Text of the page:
Self-Assembling Therapeutics for Specific Nanoscale Interactions with the Sodium Pump

Lead Research Organisation: University of Nottingham
Department Name: Sch of Pharmacy


The long-term science for this project is directed towards the preparation of new and effective therapeutics, and to dothis we need to ensure that our novel devices hit their biological targets and have proven efficacyin a particular disease application before we can commence a larger programme to guide theirdevelopment towards clinical practice. The European Science Foundation (ESF) Nanomedicine Forward Look describes the development ofnew multifunctional, spatially ordered, architecturally-varied systems for targeted drug delivery as apriority. Nanopharmaceuticals based on antibody-drug conjugates and polymer-biopolymerconjugates are a key component of enhanced efficacy medicines. While more complex, theseconjugates offer enhanced diversity, leading to drugs with much higher information content comparedto small molecule compounds. This allows for greater target specificity, improved functionality andthe opportunity to multi-task, for example to diagnose and treat in situ, or to act on more than onetherapeutic target or disease pathway simultaneously. The novel conjugate nanodevices we willprepare in this programme are thus uniquely able to address diseases which are inadequately treatednow. By exploiting new biological targets and interfaces, our materials will contribute a vital step inimproving patient, economic and society outcomes arising from disease.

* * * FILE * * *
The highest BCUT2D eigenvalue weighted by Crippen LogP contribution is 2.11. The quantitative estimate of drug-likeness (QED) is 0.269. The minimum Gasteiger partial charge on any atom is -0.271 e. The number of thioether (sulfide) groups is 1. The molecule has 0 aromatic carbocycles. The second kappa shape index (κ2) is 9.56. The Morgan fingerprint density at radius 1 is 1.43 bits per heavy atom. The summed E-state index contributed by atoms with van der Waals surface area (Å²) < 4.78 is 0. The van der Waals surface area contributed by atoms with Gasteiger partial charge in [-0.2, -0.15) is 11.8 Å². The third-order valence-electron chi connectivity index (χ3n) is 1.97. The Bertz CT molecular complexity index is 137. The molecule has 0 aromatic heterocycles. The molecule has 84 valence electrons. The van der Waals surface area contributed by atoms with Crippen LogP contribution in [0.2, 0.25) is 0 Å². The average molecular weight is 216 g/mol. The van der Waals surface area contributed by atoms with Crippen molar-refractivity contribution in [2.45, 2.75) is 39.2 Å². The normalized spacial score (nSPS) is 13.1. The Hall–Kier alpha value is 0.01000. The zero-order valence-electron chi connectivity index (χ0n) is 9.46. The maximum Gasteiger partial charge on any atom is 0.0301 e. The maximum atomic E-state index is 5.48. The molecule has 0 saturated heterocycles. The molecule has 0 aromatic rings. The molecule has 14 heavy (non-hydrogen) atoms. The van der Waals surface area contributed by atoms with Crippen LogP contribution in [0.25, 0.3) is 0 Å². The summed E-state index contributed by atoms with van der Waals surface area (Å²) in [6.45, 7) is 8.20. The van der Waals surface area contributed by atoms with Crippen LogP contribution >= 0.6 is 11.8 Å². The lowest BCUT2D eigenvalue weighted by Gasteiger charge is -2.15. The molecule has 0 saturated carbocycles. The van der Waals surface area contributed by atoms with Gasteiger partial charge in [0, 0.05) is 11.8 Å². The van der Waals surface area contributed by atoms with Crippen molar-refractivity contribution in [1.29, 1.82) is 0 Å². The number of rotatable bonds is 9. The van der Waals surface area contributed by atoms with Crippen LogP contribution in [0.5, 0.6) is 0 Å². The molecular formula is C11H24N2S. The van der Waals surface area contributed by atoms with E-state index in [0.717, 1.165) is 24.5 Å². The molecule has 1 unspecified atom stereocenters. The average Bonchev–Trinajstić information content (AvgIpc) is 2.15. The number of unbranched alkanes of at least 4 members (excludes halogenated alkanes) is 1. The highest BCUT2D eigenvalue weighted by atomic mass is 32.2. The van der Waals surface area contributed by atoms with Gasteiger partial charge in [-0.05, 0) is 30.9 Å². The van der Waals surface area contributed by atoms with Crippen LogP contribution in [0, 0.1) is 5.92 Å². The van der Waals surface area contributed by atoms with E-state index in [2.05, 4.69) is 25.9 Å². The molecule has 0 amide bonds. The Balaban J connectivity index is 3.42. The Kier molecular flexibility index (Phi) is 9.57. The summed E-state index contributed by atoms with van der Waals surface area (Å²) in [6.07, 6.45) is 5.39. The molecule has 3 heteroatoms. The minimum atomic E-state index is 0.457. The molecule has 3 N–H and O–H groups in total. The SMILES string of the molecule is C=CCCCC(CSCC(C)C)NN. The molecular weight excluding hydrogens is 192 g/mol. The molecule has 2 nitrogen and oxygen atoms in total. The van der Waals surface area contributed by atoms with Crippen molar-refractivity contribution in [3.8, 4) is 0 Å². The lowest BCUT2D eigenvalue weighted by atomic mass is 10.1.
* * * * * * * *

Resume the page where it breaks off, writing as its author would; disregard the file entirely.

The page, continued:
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Description This project developed new polymer materials which form virus-sized compartments, and which can be used to encapsulate genetic fragments which may find use in gene therapy. The polymers change their shape in response to the changes of pH found in some cancerous tissues, and so transform from a capsule-type material to single free chains. In the container form, it was possible to include nucleic acids as prototype fragments for gene therapy, whereas in the single chain form, nucleic acid encapsulation was not possible, thus we were able to trigger release of the nucleic acids in cancer cells.
We also used variants of these materials on gold particles, and showed that a temperature increase to 40C (as occurs in some solid tumours) was able to change the display of targeting groups on the particles. This allowed us to deliver the gold particles specifically to cancer cells by a disease-relevant temperature change.
Exploitation Route We have taken some of the findings, and are developing these in collaboration with Cardiff University and the University of Padova in EPSRC Grant EP/J021180/1.
Other groups are developing materials similar to ours for cancer therapy, and we are in discussions with several lopment.companies for further dev
Sectors Chemicals,Healthcare,Pharmaceuticals and Medical Biotechnology